by Marion Nestle
Nov 7 2022

Conflicted study of the week: plant-based meat alternatives

A big question for discussion is whether plant-based meat alternatives are better for health and the environment than regulat meat.  Are they?  Here is one study.

Plant-based animal product alternatives are healthier and more environmentally sustainable than animal products.  
Christopher J. Bryant.  Front Nutr.  2022 Jul 19;9:934438.   doi: 10.3389/fnut.2022.934438. eCollection 2022.

Rationale:   There are strong reasons to move away from industrial animal agriculture for the good of the environment, animals, our personal health, and public health. Plant-based animal product alternatives (PB-APAs) represent a highly feasible way to reduce animal product consumption, since they address the core consumer decision drivers of taste, price, and convenience.

Method: This paper reviews 43 studies on the healthiness and environmental sustainability of PB-APAs compared to animal products.

Findings:  In terms of environmental sustainability, PB-APAs are more sustainable compared to animal products across a range of outcomes including greenhouse gas emissions, water use, land use, and other outcomes. In terms of healthiness, PB-APAs present a number of benefits, including generally favourable nutritional profiles, aiding weight loss and muscle synthesis, and catering to specific health conditions.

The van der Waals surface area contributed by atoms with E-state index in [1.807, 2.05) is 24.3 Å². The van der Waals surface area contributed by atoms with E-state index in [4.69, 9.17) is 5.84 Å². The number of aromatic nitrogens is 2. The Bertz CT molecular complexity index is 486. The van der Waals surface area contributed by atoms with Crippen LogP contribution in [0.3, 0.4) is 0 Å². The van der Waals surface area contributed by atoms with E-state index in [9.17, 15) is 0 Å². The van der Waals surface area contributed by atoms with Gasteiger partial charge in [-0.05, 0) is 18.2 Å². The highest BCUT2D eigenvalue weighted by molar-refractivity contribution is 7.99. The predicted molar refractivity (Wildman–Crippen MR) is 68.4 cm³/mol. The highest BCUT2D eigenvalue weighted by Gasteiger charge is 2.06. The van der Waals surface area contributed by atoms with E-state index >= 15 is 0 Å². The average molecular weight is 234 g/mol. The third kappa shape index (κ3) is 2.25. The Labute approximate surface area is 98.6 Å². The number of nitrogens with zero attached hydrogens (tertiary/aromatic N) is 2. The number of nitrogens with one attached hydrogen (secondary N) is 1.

Conclusion:  As more conventional meat producers move into plant-based meat products, consumers and policymakers should resist naturalistic heuristics about PB-APAs and instead embrace their benefits for the environment, public health, personal health, and animals.

Conflict of interest: Although there is no specific conflict of interest or funding related to this project, the author is an independent research consultant and works with alternative protein companies.

Comment:  You would think that plant-based meat alternatives would be better for the environment than beef but without an agreed-upon method for assessing environmental impact, much depends on researchers’ assumptions.  This literature review was done by a consultant who does research for companies making alternative-to-meat proteins.   His conclusion based on his study—the takeover of small plant-based meat companies by Big Meat is a Good Thing—is predictable from his conflicted interest.  I’d prefer an independent assessment of the environmental implications of these products.


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